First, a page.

Again, the guidance provides examples of what is included and excluded from the gross internal area, and in simple form, the gross internal area includes everything the GEA does, with the following exclusions:
Gross Internal Area excludes:
- Perimeter wall thickness and external projections
- External side-open balconies
So you can see that the difference between the Gross External Area and the Gross Internal Area is fairly small. Generally just the area occupied by the perimeter wall.
Where is the Gross Internal Area used?
The gross internal area is commonly used for the following:
1. Build Cost Estimates: The gross internal area is a recognised area used for build costs estimates, and as mentioned above, the other areas can also be used.
2. Estate Agency & Valuations: Gross Internal Area is a basis of measurement for the marketing and valuation of industrial buildings (including ancillary offices), warehouses, department stores, variety stores and food superstores.
3. Property Management: Gross internal area is a basis of measurement for the calculation of service charges for apportionment of occupiers’ liabilities.
4. Residential homes valuation: a modified version of Gross internal area is an accepted basis of measurement for the valuation and marketing of residential dwellings, particularly in new developments (See NSA below). This is important, especially as most new developers start in residential.
Net Internal Area (NIA):
So what is the key differentiation here..? The NIA is the Usable space in a building.
Again, the NIA includes everything that the gross internal area does, but excludes the following:
- Those parts of entrance halls, atria, landings and balconies used in common
- Toilets, toilet lobbies, bathrooms, cleaners’ rooms, and the like
- Lift rooms, plant rooms, tank rooms (other than those of a trade process nature), fuel stores, and the like
- Stairwells, lift-wells and permanent lift lobbies
- Corridors and other circulation areas where used in common with other occupiers
- Permanent circulation areas, corridors and thresholds/recesses associated with access, but not those parts that are usable areas
- Areas under the control of service or other external authorities including meter cupboards and statutory service supply points
- Internal structural walls, walls enclosing excluded areas, columns, piers, chimney breasts, other projections, vertical ducts, walls separating tenancies and the like.
So you can see here, that the NIA really strips the building down to the core usable floor space within a building. If you can use the space sensibly, i.e. put furniture in the area, then it should be excluded.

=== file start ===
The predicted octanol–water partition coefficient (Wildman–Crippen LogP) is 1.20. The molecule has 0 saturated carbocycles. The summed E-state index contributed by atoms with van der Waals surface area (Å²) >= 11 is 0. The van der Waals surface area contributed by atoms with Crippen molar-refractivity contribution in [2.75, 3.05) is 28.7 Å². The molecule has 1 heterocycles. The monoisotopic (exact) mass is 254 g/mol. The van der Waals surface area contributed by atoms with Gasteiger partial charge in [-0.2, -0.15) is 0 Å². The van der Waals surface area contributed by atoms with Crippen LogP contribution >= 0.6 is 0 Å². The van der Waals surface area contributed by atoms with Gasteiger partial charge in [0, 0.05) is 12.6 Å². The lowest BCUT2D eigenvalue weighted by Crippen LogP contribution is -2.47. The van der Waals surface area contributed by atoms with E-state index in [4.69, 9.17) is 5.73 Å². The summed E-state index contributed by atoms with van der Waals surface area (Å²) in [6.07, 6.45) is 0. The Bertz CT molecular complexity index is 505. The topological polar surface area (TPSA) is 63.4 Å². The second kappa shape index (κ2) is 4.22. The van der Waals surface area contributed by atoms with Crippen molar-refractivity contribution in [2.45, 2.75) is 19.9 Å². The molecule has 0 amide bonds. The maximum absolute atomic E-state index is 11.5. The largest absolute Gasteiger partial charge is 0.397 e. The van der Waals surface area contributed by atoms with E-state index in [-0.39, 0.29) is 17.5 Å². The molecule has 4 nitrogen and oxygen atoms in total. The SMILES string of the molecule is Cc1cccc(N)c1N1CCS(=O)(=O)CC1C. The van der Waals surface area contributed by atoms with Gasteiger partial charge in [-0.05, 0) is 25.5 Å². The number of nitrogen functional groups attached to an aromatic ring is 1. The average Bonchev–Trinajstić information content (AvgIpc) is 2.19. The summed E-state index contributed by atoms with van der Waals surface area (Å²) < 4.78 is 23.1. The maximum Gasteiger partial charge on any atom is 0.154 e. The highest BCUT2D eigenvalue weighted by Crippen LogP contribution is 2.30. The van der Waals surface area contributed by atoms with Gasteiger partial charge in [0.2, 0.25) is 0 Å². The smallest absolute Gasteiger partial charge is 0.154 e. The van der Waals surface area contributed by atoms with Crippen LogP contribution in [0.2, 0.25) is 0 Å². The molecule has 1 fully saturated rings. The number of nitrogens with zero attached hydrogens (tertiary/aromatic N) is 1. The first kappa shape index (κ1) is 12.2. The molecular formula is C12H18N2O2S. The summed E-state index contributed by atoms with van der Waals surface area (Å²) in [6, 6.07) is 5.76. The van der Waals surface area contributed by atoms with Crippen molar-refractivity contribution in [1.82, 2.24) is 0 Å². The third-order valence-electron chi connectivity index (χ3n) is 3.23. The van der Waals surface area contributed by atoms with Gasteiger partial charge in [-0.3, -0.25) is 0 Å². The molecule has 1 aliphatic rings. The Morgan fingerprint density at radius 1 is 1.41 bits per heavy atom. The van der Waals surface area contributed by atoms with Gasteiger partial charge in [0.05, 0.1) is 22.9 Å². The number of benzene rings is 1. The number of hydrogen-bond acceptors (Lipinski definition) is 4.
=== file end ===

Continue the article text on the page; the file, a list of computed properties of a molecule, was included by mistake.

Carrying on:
When is the NIA used?
The NIA is generally used on the following:
1. Estate agency and valuation: NIA is the basis of measurement for the valuation and marketing of the following types of buildings Shops and supermarkets, offices and business use.
2. Property management: NIA is a basis of measurement for the calculation of service charges for apportionment of occupiers’ liability
- Areas with headroom less than 1.5m where the dwelling does not have usable space vertically above
- Conservatories (state separately)
- External open-sided balconies
- Greenhouses, garden stores, fuel stores and the like in residential property
It is stunning how many estate agents and people generally do not know which is the actual correct area to use for houses and residential dwellings, i.e. the NSA of a property.
But armed with the information in this article and the RICS guidance you will know exactly what the areas are what you should be using.
Knowing your areas is as fundamental for a property developer as knowing how to value a site or knowing what an architect does.
Its so important, yet so many people do not understand it and have not taken the time to learn the differences. Not being smart about areas will lose you money at some point..!
Think about it…
Someone says to you the build cost is £175/sq.ft and doesn’t qualify what area is being used and you are building a bock of flats which is 6,000 sq.ft NSA, 9,500 sq.ft GIA and 10,000 sq.ft GEA. Your build budget range if you do not know the area being used correctly is £1.05m – £1.75m..!
That is a huge difference, and if you get your area wrong here, you will be assessing the site incorrectly.
Hopefully this article has given you some insight to the importance of areas and also how easy it is to learn them. In a later article I will go into detail on area ratios and common mistakes.
All the best,